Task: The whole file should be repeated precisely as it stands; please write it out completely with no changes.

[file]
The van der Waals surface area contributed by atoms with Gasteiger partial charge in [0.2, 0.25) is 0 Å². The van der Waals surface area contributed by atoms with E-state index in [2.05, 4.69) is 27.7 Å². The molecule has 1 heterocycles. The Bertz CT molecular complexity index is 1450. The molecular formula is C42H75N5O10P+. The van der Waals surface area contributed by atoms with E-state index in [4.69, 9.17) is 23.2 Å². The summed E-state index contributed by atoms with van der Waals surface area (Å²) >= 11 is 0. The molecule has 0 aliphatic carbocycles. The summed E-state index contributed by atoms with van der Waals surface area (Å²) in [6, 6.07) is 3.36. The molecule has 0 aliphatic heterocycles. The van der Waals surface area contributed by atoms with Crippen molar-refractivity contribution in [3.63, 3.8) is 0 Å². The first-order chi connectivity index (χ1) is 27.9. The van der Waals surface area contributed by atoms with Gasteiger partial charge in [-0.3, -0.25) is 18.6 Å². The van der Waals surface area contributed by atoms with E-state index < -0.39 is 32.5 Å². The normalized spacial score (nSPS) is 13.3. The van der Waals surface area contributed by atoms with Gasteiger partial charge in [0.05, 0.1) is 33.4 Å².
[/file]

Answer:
The van der Waals surface area contributed by atoms with Gasteiger partial charge in [0.2, 0.25) is 0 Å². The van der Waals surface area contributed by atoms with E-state index in [2.05, 4.69) is 27.7 Å². The molecule has 1 heterocycles. The Bertz CT molecular complexity index is 1450. The molecular formula is C42H75N5O10P+. The van der Waals surface area contributed by atoms with E-state index in [4.69, 9.17) is 23.2 Å². The summed E-state index contributed by atoms with van der Waals surface area (Å²) >= 11 is 0. The molecule has 0 aliphatic carbocycles. The summed E-state index contributed by atoms with van der Waals surface area (Å²) in [6, 6.07) is 3.36. The molecule has 0 aliphatic heterocycles. The van der Waals surface area contributed by atoms with Crippen molar-refractivity contribution in [3.63, 3.8) is 0 Å². The first-order chi connectivity index (χ1) is 27.9. The van der Waals surface area contributed by atoms with Gasteiger partial charge in [-0.3, -0.25) is 18.6 Å². The van der Waals surface area contributed by atoms with E-state index < -0.39 is 32.5 Å². The normalized spacial score (nSPS) is 13.3. The van der Waals surface area contributed by atoms with Gasteiger partial charge in [0.05, 0.1) is 33.4 Å².